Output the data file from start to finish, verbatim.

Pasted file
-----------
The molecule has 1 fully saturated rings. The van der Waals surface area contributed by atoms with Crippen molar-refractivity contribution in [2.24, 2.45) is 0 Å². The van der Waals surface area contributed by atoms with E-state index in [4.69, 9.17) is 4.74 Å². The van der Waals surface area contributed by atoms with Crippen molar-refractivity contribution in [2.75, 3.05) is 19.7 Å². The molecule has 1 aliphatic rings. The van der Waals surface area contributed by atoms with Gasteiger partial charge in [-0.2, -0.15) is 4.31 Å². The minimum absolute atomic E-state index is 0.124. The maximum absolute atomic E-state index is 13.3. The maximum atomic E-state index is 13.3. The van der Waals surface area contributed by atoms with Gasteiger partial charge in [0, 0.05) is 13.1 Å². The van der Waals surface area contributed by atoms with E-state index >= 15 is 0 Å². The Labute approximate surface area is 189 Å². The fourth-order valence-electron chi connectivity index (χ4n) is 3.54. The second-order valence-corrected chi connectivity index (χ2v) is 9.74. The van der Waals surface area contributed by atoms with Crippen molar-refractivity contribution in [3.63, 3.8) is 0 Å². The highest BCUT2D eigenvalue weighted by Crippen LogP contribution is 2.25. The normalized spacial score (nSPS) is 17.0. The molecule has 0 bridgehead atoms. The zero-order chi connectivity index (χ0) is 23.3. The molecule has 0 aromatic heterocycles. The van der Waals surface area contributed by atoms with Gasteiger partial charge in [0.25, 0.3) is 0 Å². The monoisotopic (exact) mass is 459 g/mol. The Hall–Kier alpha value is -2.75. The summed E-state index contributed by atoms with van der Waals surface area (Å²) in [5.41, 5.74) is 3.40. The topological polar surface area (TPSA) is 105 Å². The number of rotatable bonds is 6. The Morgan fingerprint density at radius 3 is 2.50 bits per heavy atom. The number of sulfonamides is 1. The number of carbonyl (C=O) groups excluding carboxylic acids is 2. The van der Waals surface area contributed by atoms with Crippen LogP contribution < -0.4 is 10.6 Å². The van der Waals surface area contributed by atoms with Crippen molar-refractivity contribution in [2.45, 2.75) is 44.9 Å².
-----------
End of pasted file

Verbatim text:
The molecule has 1 fully saturated rings. The van der Waals surface area contributed by atoms with Crippen molar-refractivity contribution in [2.24, 2.45) is 0 Å². The van der Waals surface area contributed by atoms with E-state index in [4.69, 9.17) is 4.74 Å². The van der Waals surface area contributed by atoms with Crippen molar-refractivity contribution in [2.75, 3.05) is 19.7 Å². The molecule has 1 aliphatic rings. The van der Waals surface area contributed by atoms with Gasteiger partial charge in [-0.2, -0.15) is 4.31 Å². The minimum absolute atomic E-state index is 0.124. The maximum absolute atomic E-state index is 13.3. The maximum atomic E-state index is 13.3. The van der Waals surface area contributed by atoms with Gasteiger partial charge in [0, 0.05) is 13.1 Å². The van der Waals surface area contributed by atoms with E-state index >= 15 is 0 Å². The Labute approximate surface area is 189 Å². The fourth-order valence-electron chi connectivity index (χ4n) is 3.54. The second-order valence-corrected chi connectivity index (χ2v) is 9.74. The van der Waals surface area contributed by atoms with Crippen molar-refractivity contribution in [3.63, 3.8) is 0 Å². The highest BCUT2D eigenvalue weighted by Crippen LogP contribution is 2.25. The normalized spacial score (nSPS) is 17.0. The molecule has 0 bridgehead atoms. The zero-order chi connectivity index (χ0) is 23.3. The molecule has 0 aromatic heterocycles. The van der Waals surface area contributed by atoms with Gasteiger partial charge in [0.25, 0.3) is 0 Å². The monoisotopic (exact) mass is 459 g/mol. The Hall–Kier alpha value is -2.75. The summed E-state index contributed by atoms with van der Waals surface area (Å²) in [5.41, 5.74) is 3.40. The topological polar surface area (TPSA) is 105 Å². The number of rotatable bonds is 6. The Morgan fingerprint density at radius 3 is 2.50 bits per heavy atom. The number of sulfonamides is 1. The number of carbonyl (C=O) groups excluding carboxylic acids is 2. The van der Waals surface area contributed by atoms with Crippen LogP contribution < -0.4 is 10.6 Å². The van der Waals surface area contributed by atoms with Crippen molar-refractivity contribution in [2.45, 2.75) is 44.9 Å².